Tag: Harvard Business Review

Can You Train Leaders? Or Are They ‘Born’

We often think of leadership as an inherent trait, something you either have or you don’t. The phrase “born leader” comes to mind. At the same time organizations, from businesses to political entities to sports teams, are often lacking in leadership.

Print

7 Challenges for Creating Development Programs that Work

According to Training Magazine’s annual report on training expenditures, U.S. organizations spent a total of $104.25 billion dollars on training and development in 2016. These learning and development initiatives range anywhere from traditional live training sessions to participation in outside seminars to training delivered through webinars, podcasts, or other technological means.

Print

The Evolving Landscape of Performance Management

In the old days, employees and their immediate supervisors would have a formal meeting once a year to talk about their past performance and set goals for the future. In today’s fast-paced, rapidly changing environment, spurred by technology advancements, global competition, and changing consumer demands, that annual process seems woefully inadequate to ensure high performance.

Print

Dealing With 5 Generations in the Workplace

The economic downturn that hit the nation in 2008 as well as the tendency for people to live longer and healthier lives than ever before have both contributed to a tendency for employees to choose to stay in the workplace longer, delaying their retirement.

Print

Placing a Focus on Emphasizing Strengths, Not Overcoming Weaknesses

If you think about the typical performance evaluation, where does the focus generally lie? When evaluating employees on a scale of 1–5 (where 5 is high), do managers tend to spend most of their time talking about the items they rated 4–5, or the items they rated 1–3? Most, perhaps unfortunately, tend to focus on […]

Print

Develop these 5 Skills to Foster Innovation

At our company, one of our core values is innovation. We believe creativity and progressive thinking are critical to our success. I happen to share the opinion of former Ford CEO Mark Fields, who said, “Without innovation, I strongly believe companies die over time.”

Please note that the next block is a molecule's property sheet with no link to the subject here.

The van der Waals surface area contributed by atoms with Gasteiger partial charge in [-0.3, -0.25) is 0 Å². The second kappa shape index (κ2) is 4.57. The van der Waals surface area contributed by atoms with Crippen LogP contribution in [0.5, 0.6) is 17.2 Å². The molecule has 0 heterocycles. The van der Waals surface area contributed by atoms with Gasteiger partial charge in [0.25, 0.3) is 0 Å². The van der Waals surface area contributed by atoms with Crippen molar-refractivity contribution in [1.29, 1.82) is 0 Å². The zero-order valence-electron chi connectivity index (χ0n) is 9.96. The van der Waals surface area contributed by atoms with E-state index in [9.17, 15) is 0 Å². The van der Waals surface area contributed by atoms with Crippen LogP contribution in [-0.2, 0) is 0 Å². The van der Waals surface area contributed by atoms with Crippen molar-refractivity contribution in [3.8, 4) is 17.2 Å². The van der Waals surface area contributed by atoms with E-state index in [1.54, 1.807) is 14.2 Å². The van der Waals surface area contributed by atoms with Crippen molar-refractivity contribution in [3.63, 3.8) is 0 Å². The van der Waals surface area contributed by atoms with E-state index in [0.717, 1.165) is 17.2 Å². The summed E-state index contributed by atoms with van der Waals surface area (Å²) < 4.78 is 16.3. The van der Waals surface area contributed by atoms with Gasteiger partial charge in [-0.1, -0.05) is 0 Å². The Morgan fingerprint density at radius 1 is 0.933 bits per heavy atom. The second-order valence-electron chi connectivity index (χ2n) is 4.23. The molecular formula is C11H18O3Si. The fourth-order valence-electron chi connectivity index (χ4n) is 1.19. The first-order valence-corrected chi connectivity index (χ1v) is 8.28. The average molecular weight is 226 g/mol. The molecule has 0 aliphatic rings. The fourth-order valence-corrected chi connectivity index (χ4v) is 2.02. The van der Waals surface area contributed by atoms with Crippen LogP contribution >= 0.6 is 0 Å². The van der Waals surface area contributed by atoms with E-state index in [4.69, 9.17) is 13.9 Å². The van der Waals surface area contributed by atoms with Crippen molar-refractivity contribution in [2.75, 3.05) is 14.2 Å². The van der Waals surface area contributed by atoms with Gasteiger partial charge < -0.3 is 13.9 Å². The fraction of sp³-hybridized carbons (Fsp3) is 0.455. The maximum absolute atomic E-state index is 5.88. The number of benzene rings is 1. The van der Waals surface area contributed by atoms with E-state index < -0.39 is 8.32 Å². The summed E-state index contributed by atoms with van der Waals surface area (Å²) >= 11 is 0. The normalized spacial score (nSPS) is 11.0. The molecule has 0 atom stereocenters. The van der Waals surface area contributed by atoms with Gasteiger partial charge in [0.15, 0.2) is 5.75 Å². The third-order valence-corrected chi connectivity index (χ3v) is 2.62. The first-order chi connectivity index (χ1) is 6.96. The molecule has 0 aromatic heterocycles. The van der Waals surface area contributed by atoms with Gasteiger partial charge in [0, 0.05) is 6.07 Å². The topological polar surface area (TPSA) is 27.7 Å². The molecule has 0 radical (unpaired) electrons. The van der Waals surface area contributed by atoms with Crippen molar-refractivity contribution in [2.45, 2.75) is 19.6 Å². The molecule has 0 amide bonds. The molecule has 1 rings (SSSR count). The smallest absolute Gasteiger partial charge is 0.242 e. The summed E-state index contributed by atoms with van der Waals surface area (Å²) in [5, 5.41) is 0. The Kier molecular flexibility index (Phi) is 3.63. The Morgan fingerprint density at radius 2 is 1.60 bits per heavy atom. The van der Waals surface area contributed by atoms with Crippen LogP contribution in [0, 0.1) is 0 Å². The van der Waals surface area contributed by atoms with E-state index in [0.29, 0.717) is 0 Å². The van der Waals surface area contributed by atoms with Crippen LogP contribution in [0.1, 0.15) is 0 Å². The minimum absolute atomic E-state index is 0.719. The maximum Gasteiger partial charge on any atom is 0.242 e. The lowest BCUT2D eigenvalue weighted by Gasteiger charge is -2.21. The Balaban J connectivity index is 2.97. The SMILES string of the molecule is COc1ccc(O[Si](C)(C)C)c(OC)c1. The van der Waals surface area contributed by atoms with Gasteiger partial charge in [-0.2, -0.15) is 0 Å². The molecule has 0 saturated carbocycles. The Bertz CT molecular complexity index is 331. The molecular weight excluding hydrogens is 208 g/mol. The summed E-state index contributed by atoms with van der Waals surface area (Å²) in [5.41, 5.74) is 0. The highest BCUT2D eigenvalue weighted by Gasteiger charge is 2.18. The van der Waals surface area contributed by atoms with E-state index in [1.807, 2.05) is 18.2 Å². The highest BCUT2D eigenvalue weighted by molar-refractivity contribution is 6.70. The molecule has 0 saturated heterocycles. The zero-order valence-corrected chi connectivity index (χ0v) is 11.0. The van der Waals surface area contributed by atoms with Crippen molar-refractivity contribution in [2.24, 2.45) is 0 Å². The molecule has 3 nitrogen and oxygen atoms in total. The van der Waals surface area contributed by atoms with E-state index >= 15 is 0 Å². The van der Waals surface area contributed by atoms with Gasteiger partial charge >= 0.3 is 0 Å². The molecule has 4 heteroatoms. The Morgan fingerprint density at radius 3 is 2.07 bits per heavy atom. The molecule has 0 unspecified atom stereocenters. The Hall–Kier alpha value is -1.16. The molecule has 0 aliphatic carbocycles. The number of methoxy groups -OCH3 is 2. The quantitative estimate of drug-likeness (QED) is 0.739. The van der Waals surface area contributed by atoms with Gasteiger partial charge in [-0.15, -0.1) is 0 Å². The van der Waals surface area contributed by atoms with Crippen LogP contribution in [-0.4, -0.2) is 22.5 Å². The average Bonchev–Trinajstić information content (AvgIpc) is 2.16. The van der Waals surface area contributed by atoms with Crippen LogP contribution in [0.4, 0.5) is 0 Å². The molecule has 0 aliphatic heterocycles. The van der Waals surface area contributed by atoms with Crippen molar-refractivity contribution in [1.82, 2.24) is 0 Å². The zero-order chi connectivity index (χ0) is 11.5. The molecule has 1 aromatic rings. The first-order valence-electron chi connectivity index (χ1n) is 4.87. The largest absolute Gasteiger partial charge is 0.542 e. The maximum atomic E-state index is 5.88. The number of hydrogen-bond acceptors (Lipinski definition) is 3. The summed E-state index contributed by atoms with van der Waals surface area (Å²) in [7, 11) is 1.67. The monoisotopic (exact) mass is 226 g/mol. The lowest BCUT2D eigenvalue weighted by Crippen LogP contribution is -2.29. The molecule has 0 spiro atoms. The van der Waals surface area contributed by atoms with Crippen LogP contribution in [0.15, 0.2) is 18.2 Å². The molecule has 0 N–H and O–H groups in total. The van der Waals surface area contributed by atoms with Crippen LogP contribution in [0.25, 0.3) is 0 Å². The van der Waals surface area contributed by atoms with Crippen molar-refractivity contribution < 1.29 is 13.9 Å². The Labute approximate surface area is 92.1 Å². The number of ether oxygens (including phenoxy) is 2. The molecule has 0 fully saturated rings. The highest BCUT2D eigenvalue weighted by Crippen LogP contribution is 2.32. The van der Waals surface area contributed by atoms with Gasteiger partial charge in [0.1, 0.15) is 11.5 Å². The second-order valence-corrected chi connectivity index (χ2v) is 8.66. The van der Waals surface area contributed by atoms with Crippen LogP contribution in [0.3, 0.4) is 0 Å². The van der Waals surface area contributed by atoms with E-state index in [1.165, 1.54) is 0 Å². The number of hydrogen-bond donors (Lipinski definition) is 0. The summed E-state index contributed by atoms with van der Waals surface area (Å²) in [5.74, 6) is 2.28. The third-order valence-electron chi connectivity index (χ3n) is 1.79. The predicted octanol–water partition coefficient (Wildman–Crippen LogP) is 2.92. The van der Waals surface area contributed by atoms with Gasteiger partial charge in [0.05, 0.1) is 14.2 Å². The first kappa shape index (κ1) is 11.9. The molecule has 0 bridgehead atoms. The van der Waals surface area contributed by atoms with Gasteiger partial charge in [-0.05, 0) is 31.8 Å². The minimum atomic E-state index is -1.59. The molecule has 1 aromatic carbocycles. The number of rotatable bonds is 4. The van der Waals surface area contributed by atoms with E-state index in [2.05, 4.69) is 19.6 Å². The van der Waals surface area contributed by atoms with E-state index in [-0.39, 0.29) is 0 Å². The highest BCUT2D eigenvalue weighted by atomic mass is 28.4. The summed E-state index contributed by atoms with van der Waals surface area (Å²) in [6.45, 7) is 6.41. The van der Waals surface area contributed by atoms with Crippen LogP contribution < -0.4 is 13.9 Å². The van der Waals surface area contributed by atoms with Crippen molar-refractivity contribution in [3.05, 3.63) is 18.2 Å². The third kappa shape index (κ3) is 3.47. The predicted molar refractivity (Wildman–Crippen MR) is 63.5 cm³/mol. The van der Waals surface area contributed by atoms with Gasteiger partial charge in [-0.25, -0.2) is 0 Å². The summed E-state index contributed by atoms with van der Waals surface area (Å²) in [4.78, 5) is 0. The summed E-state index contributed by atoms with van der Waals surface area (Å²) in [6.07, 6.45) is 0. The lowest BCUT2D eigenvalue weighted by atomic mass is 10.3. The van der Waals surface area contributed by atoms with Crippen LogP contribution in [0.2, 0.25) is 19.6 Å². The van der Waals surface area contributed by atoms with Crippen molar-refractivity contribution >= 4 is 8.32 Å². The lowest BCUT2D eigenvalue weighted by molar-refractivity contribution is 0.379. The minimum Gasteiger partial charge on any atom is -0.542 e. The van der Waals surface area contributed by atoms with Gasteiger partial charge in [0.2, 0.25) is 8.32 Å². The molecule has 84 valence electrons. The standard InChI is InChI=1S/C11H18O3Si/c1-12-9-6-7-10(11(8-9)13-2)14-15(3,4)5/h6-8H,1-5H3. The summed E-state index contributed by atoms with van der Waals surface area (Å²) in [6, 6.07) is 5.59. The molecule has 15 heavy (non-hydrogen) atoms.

Print

Keep Executive Productivity from Tanking

Yesterday’s Advisor revealed survey findings that suggested many workers in the United States don’t believe leaders have their best interests at heart. Today guest columnist Ed Chaffin, president of IMPACT Group, has tips for training executive leaders to prevent their productivity from tanking.

Print

Data Trumps Intuition when Building a Team

Hiring the right person always feels like a gamble, and oftentimes hiring managers believe that trusting their gut feelings is the way to go. But there’s a better way—using data to measure the communication styles, skills, and values of a potential hire. To illustrate how data-driven hiring trumps intuition, we present an article by guest […]

Print

Do Your Best People Know Their Extra Value?

In yesterday’s Advisor, experts Rob Goffee and Gareth Jones presented tips to building an authentic organization from their book Why Should Anyone Work Here? What It Takes to Create an Authentic Organization (Harvard Business Review Press, November 2015). Today, Goffee and Jones emphasize the importance of injecting extra value into the workplace.

Print

The Formula for One-on-One Success

Today we present an article by Deidre Paknad, CEO and cofounder of Workboard. Paknad has been recognized twice by the Smithsonian for innovation, has more than one dozen patents and, in today’s Training Daily Advisor, she provides advice for leaders looking to get the most out of their one-on-one meetings with employees.

Print